All webrings require a banner that links back to them, however I just checked and Mudville points to a milblog home page, not directly to their site which most other sites I’ve seen do. They link many that are not in their ring they don’t limit to just their ring members.

    I’m really surprise and disappointed that you loathe a site that brought you readers you probably wouldn’t have if it wasn’t for them. That’s how I found you.

    TROUNCE? That’s rather smug of you considering you’re seem to be piggybacking off the hard work of others.

  • JP

    It’s a shame. So many of you (AMANDA, there, I said it) don’t have a sense of humor. I love Mudville. They’re even in the Top 10 on So, what? I can’t run a competing site unless I pay Homage to Mudville. NO WAY! I was milblogging long before they discovered me, and yes, I am grateful they linked my original milblogs at times. But do I owe them anything? No. I guess I must caveat my columns and comments with (HUMOR ONLY), because some of you (AMANDA, yes, again) have no sense of humor.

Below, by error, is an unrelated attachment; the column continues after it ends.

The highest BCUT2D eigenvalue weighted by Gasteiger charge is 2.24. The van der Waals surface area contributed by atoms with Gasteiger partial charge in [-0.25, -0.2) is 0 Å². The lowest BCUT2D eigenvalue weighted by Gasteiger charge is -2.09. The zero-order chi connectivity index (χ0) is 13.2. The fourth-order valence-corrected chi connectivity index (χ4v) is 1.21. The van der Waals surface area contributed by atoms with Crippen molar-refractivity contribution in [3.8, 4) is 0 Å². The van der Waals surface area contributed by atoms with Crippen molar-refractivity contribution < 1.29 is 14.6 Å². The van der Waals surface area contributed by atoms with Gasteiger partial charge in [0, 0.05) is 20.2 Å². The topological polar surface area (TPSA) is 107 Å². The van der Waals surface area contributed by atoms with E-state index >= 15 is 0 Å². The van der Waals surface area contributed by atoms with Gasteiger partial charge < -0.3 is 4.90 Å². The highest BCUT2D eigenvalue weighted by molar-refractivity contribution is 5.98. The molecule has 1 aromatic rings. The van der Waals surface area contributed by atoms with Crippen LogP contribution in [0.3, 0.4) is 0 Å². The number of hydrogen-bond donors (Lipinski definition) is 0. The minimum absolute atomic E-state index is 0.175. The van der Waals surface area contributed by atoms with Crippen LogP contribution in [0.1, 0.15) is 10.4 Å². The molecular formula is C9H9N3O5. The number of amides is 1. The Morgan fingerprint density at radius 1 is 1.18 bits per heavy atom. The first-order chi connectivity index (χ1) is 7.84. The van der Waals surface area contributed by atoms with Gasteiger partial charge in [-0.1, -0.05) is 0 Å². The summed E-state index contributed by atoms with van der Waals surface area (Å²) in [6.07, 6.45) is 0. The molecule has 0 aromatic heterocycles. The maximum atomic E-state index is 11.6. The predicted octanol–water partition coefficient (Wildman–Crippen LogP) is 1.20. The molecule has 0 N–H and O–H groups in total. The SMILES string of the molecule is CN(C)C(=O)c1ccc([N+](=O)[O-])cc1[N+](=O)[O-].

• GunnNutt

    JP, you’re going to need to attach a “laugh track” of sorts to your posts. Maybe just insert (LAUGH HERE) every so often. Otherwise, some people will NEVER get it.

    Hey, Mrs. Greyhawk linked this post! I love both your sites.

  • Sean

    As a milblogger, great job JP! Milblogs are finally noticed by Blogcritics! I would have to add I’ve broken most of your rules at various times and places. Still looking for Osama though.

  • brogonzo

    JP – Great rules, and I mostly agree. I’ve been guilty of several violations.

    I like blogging – even from deep in the Rear, here at Fort Knox – because it’s helpful for me to get thoughts down in writing. I write for a living, and blogging is a chance to do it without the day-to-day constraints that come along with writing stories about the “Post’s greatest DFAC award” and “General Hanrahan’s retiring” in AP Style.

    Anyway, if readers stop by and read, great. If not, I don’t really care all that much. I’m not getting paid for blogging, which is pretty liberating: I’m not obligated to please anyone.